Figure 2: (a) Microscopy shows sheets of foamy macrophages with reactive astrocytes (HE, ×40); (inset arrow) sheets of foamy macrophages (HE, ×400); (b) perivascular and diffusely scattered lymphocytes (HE, ×100); (c) CD68 showing perivascular and diffuse infiltrate of macrophages (×100); (d) CD3 showing perivascular and diffuse T cell infiltate (×100); (e) luxol fast blue hematoxylin stain shows macrophages with ingested myelin (blue stained, ×400); (f) preserved staining of neurofilament protein (×100)Click here to view
Figure 3: (a) Serial magnetic resonance imaging at 4th month of follow-up showing persistence of fluid-attenuated inversion recovery (FLAIR) hyperintensity with early overlying bifrontal atrophy; (b) FLAIR image at 1 year of follow-up demonstrating marked reduction in hyperintensity and significant atrophy; (c) T1-weighted gadolinium-enhanced image at 1 year showing no contrast enhancement in contrast to Figure 1b and cClick here to view
The neuroimaging characteristics distinctive in the pattern of tumefactive demyelination in the index case include the butterfly configuration, forniceal thickening and features of a “mass-effect” with a clinical presentation akin to a butterfly glioma; prominent differentiating features being the enhancement and perfusion patterns. The differential diagnosis of acute-subacute acquired “butterfly lesions” involving the corpus callosum as seen in the patient represents a challenge in itself with multimodal imaging playing a crucial role. A host of etiologies can be broadly grouped as: tumors such as glioma, lymphoma and metastasis; inflammatory demyelinating pathologies like tumefactive MS; infections such as progressive multifocal leukoencephalopathy and Whipple’s disease; toxins leading to disseminated necrotizing leukoencephalopathy, e.g. intrathecal or systemic exposure to methotrexate or cytosine arabinoside and acute radiation necrosis. Imaging characteristics that potentially differentiate these conditions are depicted in Table 1. Clinico-radiological presentation of a non-neoplastic pathology like tumefactive demyelinating lesion (TDL) resembling a butterfly glioma is fraught with chance of a misdiagnosis (due to heterogeneity of imaging characteristics within the lesion itself).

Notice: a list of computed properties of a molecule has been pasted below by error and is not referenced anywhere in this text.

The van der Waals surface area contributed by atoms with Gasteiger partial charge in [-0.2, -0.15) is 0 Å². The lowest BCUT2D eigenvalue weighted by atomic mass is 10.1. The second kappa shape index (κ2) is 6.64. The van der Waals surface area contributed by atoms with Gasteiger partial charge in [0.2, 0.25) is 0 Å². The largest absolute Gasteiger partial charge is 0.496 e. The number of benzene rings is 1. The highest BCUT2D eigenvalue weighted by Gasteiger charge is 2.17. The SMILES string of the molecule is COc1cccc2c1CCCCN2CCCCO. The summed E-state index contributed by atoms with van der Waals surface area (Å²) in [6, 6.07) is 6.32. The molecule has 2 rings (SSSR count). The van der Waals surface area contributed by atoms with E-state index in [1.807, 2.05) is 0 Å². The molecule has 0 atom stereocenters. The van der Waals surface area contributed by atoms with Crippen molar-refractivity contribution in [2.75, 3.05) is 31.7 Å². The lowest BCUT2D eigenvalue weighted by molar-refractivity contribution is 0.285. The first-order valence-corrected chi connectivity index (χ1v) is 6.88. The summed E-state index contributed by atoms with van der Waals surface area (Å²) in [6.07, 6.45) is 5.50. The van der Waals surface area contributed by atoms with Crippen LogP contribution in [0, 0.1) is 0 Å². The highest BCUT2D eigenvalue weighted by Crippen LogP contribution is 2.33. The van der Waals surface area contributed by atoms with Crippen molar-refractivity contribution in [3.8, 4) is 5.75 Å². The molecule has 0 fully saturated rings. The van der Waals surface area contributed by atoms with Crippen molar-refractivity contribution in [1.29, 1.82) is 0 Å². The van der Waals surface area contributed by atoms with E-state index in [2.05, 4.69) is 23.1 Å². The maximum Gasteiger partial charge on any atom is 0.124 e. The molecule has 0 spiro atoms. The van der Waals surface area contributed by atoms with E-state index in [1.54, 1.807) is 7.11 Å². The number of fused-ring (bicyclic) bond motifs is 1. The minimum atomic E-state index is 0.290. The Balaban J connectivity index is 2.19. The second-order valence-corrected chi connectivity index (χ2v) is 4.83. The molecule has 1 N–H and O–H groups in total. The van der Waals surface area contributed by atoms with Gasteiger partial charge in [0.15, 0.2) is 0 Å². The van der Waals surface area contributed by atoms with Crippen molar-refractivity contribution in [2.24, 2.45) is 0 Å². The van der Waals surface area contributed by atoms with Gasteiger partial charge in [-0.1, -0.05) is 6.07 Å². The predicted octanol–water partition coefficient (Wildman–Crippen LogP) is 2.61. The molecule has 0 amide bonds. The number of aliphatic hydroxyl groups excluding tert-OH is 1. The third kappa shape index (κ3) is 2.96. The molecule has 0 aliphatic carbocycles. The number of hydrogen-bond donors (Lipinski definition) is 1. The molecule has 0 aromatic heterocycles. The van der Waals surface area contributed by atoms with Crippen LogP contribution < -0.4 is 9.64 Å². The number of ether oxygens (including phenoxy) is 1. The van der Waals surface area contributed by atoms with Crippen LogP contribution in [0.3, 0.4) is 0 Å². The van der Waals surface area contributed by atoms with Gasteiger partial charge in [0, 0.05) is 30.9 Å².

Unlike in our patient, TDL tend to be circumscribed lesions with mild mass-effect or vasogenic edema. These typically involve the supra-tentorial WM although they may extend to involve the cortical gray matter with gyral edema. In a large series of 168 patients with biopsy confirmed central nervous system inflammatory demyelinating disease, frontal and parietal subcortical regions were most often affected and a butterfly configuration involving the corpus callosum was observed in only 12% of cases. Forniceal thickening was not described in this series and represents a unique observation in our patient as this deviated the impression towards a neoplastic etiology. Approximately half of TDL have pathological contrast enhancement, usually in the form of ring enhancement.[2,3] A variety of intracranial pathologies can present as a ring-enhancing lesion (REL) on MRI, including glioma, metastasis, lymphoma, radiation necrosis, infarct, abscess and tumefactive demyelination. Although less common in typical demyelination, REL are more likely to be biopsied in order to exclude these other pathologies that are mandatory from a treatment and prognostication point of view. In a recent series among the most prevalent pathologies associated with ring enhancement, demyelinating lesions of MS constituted a small number (6%) and patterns of T2-weighted hypointensity are useful to differentiate between pathologies. Figure 1b and c demonstrate this pattern of enhancement in the patient. The enhancing portion of the ring is believed to represent the leading edge of demyelination and thus favors the WM side of the lesion. The central non-enhancing core represents a more chronic phase of the inflammatory process. Reduced perfusion may be another suggestive feature of TDL, however exclusion of a moderate grade butterfly glioma was mandatory in the patient. Demyelination co-existing with primary neoplasms has been reported rarely in the literature but the histopathology and subsequent clinico-radiological follow-up excluded this association. In comparison with tumors and abscesses, edema in TDL is said to be proportionally minor relative to plaque size contrary to what was seen in our patient.